Australia seeks stable ties with ‘great power’ China, minister says


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SYDNEY — Australia is aiming for a stable relationship with China despite differences, especially on trade, Australia’s foreign minister said, as she called on Beijing to use its influence as a great power to help end the war in Ukraine.

Australia’s ties with its largest trading partner are at a low after disputes over a number of issues, including the origins of the COVID-19 pandemic, trade and Australian accusations of Chinese interference.

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“I think it is a long road on which many steps will have to be taken by both parties to a more stable relationship,” Foreign Affairs Minister Penny Wong told reporters after meeting her Chinese counterpart, Wang Yi, on Thursday on the sidelines of the United Nations General Assembly in New York.

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“In terms of issues of difference, obviously first amongst them is the issue of trade blockages, and that is the issue I focussed on at the outset,” she said.

In the meeting, the Chinese minister emphasized the importance of stable bilateral ties, which he said ought to be more resilient and not be prone to “accidents” given 50 years of diplomatic relations, according to a statement from the Chinese foreign ministry on Saturday.

China is willing to “properly resolve differences and promote the healthy and stable development of bilateral relations,” Wang said.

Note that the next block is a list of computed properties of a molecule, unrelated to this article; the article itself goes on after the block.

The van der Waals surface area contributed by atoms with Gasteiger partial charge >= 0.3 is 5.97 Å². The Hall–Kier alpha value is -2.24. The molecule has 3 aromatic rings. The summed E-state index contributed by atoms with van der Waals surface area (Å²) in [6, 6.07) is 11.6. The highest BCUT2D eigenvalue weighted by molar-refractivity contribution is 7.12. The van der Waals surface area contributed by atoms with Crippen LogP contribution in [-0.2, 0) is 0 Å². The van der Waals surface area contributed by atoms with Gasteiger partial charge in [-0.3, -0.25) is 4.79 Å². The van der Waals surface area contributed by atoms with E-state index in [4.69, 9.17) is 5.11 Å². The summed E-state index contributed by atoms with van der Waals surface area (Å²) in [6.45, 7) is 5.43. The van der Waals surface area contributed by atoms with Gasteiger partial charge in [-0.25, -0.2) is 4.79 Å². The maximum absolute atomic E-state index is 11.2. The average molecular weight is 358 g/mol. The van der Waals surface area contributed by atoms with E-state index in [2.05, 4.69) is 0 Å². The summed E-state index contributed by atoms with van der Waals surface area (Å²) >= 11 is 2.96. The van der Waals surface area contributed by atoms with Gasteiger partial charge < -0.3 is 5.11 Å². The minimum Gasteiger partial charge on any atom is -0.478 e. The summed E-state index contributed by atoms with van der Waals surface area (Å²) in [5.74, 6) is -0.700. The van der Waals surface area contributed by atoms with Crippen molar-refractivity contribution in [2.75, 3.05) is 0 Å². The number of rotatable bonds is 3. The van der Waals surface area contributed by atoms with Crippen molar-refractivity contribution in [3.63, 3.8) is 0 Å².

Wong, who said the meeting was constructive, also urged China, as one of the five permanent, veto-wielding members of the U.N. Security Council (P5), to use its influence to help end the Ukraine crisis.

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“China is a great power,” she said. “We encourage China as a P5 member with a special responsibility to uphold the U.N. charter to use its influence to end the war.”

She said Russia’s invasion of Ukraine was illegal and President Vladimir Putin’s threat to use nuclear weapons was “unthinkable and irresponsible.”

Wong said she raised with Wang the issue of Australian journalist Cheng Lei and blogger Yang Hengjun, who have been detained in China and face espionage charges.

Thursday’s meeting, the second of the two diplomats in three months, comes as Australia’s recently elected Labor government looks to rebuild ties after a sharp deterioration during the term of the previous conservative government.

Deputy Prime Minister Richard Marles said this week “there was a belligerence in the way in which the former government spoke,” and his government was looking to change the tone. (Reporting by Lewis Jackson and Renju Jose; Additional reporting by Ryan Woo in Beijing; Editing by Robert Birsel and William Mallard)



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